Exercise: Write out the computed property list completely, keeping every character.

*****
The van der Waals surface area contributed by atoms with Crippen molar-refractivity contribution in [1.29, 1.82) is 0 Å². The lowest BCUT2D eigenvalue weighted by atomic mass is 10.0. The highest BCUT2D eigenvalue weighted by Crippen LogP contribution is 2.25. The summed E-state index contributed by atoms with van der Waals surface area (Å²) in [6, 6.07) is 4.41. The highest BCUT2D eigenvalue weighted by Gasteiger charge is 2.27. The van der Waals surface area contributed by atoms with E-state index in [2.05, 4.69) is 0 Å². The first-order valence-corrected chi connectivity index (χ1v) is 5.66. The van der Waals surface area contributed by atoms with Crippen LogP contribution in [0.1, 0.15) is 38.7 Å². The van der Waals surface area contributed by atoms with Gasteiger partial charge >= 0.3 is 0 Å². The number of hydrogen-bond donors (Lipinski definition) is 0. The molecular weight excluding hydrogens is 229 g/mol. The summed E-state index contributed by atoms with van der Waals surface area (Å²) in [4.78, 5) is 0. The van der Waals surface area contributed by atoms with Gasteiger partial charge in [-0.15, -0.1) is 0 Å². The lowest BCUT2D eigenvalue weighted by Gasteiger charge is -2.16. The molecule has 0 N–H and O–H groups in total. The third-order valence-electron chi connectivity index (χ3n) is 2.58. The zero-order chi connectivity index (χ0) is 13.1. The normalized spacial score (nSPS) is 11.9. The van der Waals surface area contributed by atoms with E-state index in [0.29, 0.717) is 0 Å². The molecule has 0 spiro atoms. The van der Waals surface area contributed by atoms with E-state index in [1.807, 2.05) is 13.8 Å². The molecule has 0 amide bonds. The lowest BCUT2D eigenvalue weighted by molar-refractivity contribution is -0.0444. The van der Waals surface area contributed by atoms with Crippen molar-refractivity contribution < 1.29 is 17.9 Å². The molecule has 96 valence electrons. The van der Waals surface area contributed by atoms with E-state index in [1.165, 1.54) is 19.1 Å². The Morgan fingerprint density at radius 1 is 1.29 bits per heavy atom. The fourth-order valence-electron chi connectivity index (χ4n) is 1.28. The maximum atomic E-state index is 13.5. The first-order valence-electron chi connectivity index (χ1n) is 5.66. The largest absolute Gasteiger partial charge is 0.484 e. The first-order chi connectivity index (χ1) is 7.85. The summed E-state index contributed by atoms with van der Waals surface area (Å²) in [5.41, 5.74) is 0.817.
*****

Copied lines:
The van der Waals surface area contributed by atoms with Crippen molar-refractivity contribution in [1.29, 1.82) is 0 Å². The lowest BCUT2D eigenvalue weighted by atomic mass is 10.0. The highest BCUT2D eigenvalue weighted by Crippen LogP contribution is 2.25. The summed E-state index contributed by atoms with van der Waals surface area (Å²) in [6, 6.07) is 4.41. The highest BCUT2D eigenvalue weighted by Gasteiger charge is 2.27. The van der Waals surface area contributed by atoms with E-state index in [2.05, 4.69) is 0 Å². The first-order valence-corrected chi connectivity index (χ1v) is 5.66. The van der Waals surface area contributed by atoms with Crippen LogP contribution in [0.1, 0.15) is 38.7 Å². The van der Waals surface area contributed by atoms with Gasteiger partial charge >= 0.3 is 0 Å². The number of hydrogen-bond donors (Lipinski definition) is 0. The molecular weight excluding hydrogens is 229 g/mol. The summed E-state index contributed by atoms with van der Waals surface area (Å²) in [4.78, 5) is 0. The van der Waals surface area contributed by atoms with Gasteiger partial charge in [-0.15, -0.1) is 0 Å². The lowest BCUT2D eigenvalue weighted by Gasteiger charge is -2.16. The molecule has 0 N–H and O–H groups in total. The third-order valence-electron chi connectivity index (χ3n) is 2.58. The zero-order chi connectivity index (χ0) is 13.1. The normalized spacial score (nSPS) is 11.9. The van der Waals surface area contributed by atoms with E-state index in [0.29, 0.717) is 0 Å². The molecule has 0 spiro atoms. The van der Waals surface area contributed by atoms with E-state index in [1.807, 2.05) is 13.8 Å². The molecule has 0 amide bonds. The lowest BCUT2D eigenvalue weighted by molar-refractivity contribution is -0.0444. The van der Waals surface area contributed by atoms with Crippen molar-refractivity contribution < 1.29 is 17.9 Å². The molecule has 96 valence electrons. The van der Waals surface area contributed by atoms with E-state index in [1.165, 1.54) is 19.1 Å². The Morgan fingerprint density at radius 1 is 1.29 bits per heavy atom. The fourth-order valence-electron chi connectivity index (χ4n) is 1.28. The maximum atomic E-state index is 13.5. The first-order valence-electron chi connectivity index (χ1n) is 5.66. The largest absolute Gasteiger partial charge is 0.484 e. The first-order chi connectivity index (χ1) is 7.85. The summed E-state index contributed by atoms with van der Waals surface area (Å²) in [5.41, 5.74) is 0.817.